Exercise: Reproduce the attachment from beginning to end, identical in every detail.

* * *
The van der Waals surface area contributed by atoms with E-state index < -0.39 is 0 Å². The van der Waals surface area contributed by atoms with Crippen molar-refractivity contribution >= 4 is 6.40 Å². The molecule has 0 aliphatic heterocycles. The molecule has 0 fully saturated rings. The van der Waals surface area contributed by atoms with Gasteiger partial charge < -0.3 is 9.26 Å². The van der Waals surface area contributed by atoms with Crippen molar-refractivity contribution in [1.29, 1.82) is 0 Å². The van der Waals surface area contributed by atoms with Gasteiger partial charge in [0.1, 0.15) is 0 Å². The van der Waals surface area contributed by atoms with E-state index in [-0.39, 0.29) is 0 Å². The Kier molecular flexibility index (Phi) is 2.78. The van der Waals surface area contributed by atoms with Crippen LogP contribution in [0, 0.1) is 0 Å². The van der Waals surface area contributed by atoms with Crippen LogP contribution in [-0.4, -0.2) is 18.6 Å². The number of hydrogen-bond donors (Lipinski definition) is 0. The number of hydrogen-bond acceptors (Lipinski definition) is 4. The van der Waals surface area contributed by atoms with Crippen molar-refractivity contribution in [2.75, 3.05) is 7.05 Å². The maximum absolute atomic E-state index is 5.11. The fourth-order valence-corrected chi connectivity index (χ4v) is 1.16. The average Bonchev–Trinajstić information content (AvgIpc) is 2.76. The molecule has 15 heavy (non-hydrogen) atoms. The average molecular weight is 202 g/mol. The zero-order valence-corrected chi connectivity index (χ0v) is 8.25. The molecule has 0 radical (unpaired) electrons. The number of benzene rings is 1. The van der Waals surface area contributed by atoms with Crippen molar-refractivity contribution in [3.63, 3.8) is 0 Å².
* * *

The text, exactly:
The van der Waals surface area contributed by atoms with E-state index < -0.39 is 0 Å². The van der Waals surface area contributed by atoms with Crippen molar-refractivity contribution >= 4 is 6.40 Å². The molecule has 0 aliphatic heterocycles. The molecule has 0 fully saturated rings. The van der Waals surface area contributed by atoms with Gasteiger partial charge < -0.3 is 9.26 Å². The van der Waals surface area contributed by atoms with Crippen molar-refractivity contribution in [1.29, 1.82) is 0 Å². The van der Waals surface area contributed by atoms with Gasteiger partial charge in [0.1, 0.15) is 0 Å². The van der Waals surface area contributed by atoms with E-state index in [-0.39, 0.29) is 0 Å². The Kier molecular flexibility index (Phi) is 2.78. The van der Waals surface area contributed by atoms with Crippen LogP contribution in [0, 0.1) is 0 Å². The van der Waals surface area contributed by atoms with Crippen LogP contribution in [-0.4, -0.2) is 18.6 Å². The number of hydrogen-bond donors (Lipinski definition) is 0. The number of hydrogen-bond acceptors (Lipinski definition) is 4. The van der Waals surface area contributed by atoms with Crippen molar-refractivity contribution in [2.75, 3.05) is 7.05 Å². The maximum absolute atomic E-state index is 5.11. The fourth-order valence-corrected chi connectivity index (χ4v) is 1.16. The average Bonchev–Trinajstić information content (AvgIpc) is 2.76. The molecule has 15 heavy (non-hydrogen) atoms. The average molecular weight is 202 g/mol. The zero-order valence-corrected chi connectivity index (χ0v) is 8.25. The molecule has 0 radical (unpaired) electrons. The number of benzene rings is 1. The van der Waals surface area contributed by atoms with Crippen molar-refractivity contribution in [3.63, 3.8) is 0 Å².